Teenagers love technology, but the latest gadget that’s gaining popularity among the eighteen-and-under set is one you should worry about: the electronic cigarette.
In fact, experts are now waving a red flag about the trend. Last week, the Centers for Disease Control and Prevention (CDC) announced that in just the past year, the percentage of middle and high school students who’ve used e-cigarettes has doubled to 10 percent.
Also known as a “personal vaporizer” (PV), e-cigarettes don’t contain tobacco. Instead, an internal mechanism heats up liquid nicotine, which turns into vapor to be inhaled and exhaled. Although the vapor is advertised as a healthier alternative to traditional cigarette smoke—there’s no tar, for example—experts are skeptical that e-cigarettes have no negative side effects.
For starters, nicotine is highly addictive stimulant. In 2009, the FDA conducted a study that also found toxic chemicals and carcinogens in these products, and two other studies have found carcinogens, formaldehyde, and benzene from the secondhand smoke of e-cigarettes.
E-cigarettes are immune to U.S. tobacco laws (because they don’t have any) and can be purchased without proof of age. Companies have taken advantage of their young market, offering e-cigarettes in a multitude of flavors, like bubble gum, cotton candy, and orange cream soda.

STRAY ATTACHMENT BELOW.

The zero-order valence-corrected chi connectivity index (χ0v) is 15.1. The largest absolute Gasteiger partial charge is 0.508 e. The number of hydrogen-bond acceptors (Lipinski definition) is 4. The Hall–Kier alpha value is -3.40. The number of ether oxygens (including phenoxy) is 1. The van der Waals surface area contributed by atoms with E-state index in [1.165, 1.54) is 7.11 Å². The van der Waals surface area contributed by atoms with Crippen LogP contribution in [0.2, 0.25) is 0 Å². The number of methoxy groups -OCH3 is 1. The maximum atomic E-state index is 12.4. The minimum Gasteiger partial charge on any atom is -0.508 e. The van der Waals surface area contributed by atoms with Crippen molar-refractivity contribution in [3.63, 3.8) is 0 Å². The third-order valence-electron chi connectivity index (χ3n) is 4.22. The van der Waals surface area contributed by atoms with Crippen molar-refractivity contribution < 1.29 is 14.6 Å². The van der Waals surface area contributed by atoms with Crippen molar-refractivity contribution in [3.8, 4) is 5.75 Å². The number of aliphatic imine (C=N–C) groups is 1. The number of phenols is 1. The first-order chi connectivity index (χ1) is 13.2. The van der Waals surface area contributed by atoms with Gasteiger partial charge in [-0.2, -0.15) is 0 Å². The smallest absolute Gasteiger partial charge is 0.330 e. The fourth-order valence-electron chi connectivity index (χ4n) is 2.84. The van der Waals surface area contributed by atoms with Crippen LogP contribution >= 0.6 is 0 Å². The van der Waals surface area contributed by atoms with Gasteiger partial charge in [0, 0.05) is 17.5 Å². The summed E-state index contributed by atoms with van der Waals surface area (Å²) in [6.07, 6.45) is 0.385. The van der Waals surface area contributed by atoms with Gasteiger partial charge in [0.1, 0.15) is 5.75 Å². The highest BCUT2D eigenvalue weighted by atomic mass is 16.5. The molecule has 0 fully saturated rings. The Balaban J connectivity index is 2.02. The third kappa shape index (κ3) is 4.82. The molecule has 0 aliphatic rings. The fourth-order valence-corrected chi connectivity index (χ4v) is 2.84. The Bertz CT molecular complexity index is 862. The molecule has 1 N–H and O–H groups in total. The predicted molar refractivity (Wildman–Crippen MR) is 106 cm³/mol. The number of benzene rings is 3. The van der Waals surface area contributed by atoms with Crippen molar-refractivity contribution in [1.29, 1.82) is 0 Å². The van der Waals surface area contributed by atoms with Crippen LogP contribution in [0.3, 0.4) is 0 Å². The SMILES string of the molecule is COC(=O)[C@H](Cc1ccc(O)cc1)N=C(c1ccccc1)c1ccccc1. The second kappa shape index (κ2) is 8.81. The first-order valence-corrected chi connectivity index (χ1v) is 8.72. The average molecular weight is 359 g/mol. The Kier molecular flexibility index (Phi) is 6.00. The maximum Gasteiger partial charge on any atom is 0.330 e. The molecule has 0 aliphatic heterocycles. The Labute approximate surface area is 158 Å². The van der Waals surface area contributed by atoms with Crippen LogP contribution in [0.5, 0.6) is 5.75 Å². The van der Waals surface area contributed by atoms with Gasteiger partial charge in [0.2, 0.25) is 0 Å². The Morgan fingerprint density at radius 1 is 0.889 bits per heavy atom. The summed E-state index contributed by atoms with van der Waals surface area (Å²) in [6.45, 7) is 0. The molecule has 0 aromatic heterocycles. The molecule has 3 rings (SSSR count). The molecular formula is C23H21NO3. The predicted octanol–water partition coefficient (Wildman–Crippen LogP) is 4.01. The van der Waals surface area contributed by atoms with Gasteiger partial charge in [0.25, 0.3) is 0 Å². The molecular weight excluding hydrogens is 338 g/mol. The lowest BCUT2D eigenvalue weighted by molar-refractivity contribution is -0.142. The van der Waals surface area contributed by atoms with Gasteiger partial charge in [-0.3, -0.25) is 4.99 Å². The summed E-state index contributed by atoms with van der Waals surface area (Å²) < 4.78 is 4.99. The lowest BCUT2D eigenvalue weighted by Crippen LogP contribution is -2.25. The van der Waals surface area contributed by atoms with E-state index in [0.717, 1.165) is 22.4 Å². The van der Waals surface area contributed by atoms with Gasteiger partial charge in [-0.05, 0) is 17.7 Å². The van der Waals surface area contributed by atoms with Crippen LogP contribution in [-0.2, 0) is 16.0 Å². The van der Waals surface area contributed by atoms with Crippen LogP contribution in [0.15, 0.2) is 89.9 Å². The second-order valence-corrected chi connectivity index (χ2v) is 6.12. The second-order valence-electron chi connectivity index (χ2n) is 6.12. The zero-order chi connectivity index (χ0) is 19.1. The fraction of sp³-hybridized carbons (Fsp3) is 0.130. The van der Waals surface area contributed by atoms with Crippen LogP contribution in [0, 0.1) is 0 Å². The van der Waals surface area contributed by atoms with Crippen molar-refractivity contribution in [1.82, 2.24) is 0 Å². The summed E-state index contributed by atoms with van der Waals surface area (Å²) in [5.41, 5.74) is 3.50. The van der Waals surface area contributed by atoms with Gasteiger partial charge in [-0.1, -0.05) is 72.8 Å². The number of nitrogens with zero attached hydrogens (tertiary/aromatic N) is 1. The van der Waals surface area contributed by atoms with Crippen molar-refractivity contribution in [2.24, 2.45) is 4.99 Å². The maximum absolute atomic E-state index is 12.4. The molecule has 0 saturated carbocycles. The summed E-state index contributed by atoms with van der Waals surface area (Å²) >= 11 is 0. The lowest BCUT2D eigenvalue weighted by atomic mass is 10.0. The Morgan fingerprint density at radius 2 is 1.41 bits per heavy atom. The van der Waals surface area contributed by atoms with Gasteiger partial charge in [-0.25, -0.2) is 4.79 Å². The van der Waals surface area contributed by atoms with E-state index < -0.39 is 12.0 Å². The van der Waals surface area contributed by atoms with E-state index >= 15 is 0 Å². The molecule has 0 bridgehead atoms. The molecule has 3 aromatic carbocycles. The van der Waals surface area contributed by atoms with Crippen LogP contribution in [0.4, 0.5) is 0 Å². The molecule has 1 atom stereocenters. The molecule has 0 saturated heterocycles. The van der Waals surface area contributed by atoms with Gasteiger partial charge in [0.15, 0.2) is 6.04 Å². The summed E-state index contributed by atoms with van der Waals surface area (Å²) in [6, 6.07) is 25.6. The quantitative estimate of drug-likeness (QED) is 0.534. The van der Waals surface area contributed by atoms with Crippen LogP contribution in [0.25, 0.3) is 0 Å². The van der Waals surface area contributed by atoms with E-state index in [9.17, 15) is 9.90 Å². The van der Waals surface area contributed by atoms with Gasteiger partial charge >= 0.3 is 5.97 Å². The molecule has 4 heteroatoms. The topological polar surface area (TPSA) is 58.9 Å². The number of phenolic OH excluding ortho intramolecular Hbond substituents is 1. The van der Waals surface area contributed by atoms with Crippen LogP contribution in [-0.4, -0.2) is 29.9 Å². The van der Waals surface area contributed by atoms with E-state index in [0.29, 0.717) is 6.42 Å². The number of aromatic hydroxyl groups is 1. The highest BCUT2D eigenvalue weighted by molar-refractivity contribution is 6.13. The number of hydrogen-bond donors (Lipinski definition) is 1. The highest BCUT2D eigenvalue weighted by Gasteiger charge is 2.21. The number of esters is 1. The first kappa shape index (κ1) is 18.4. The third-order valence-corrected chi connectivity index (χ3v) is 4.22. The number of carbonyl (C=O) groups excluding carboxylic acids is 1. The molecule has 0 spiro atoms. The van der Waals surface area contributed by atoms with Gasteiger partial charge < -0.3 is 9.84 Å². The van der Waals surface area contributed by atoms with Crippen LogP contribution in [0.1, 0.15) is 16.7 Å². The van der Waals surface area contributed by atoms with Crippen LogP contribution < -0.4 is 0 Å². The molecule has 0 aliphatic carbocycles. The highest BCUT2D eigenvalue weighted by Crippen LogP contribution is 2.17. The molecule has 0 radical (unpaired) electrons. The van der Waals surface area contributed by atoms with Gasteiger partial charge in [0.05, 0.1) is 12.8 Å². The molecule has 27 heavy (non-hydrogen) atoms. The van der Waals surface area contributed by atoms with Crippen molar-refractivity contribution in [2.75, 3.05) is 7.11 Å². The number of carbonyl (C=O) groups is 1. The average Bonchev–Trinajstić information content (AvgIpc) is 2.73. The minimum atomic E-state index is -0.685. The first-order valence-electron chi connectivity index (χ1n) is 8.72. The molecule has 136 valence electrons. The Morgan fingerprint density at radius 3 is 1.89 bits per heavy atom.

So much about e-cigarettes remains unknown. The short and long-term effects have yet to be fully understood, and until then, experts—who worry that e-cigarettes can serve as a gateway to the real thing—recommend parents strongly discourage their teenagers from taking up the electronic habit.
“About 90 percent of all smokers begin smoking as teenagers,” said Tim McAfee, M.D., M.P.H., director of the CDC Office on Smoking and Health. “We must keep our youth from experimenting or using any tobacco product. These dramatic increases suggest that developing strategies to prevent marketing, sales, and use of e-cigarettes among youth is critical.”
More than 75 percent of the e-cigarette users in the CDC study also reported using real cigarettes.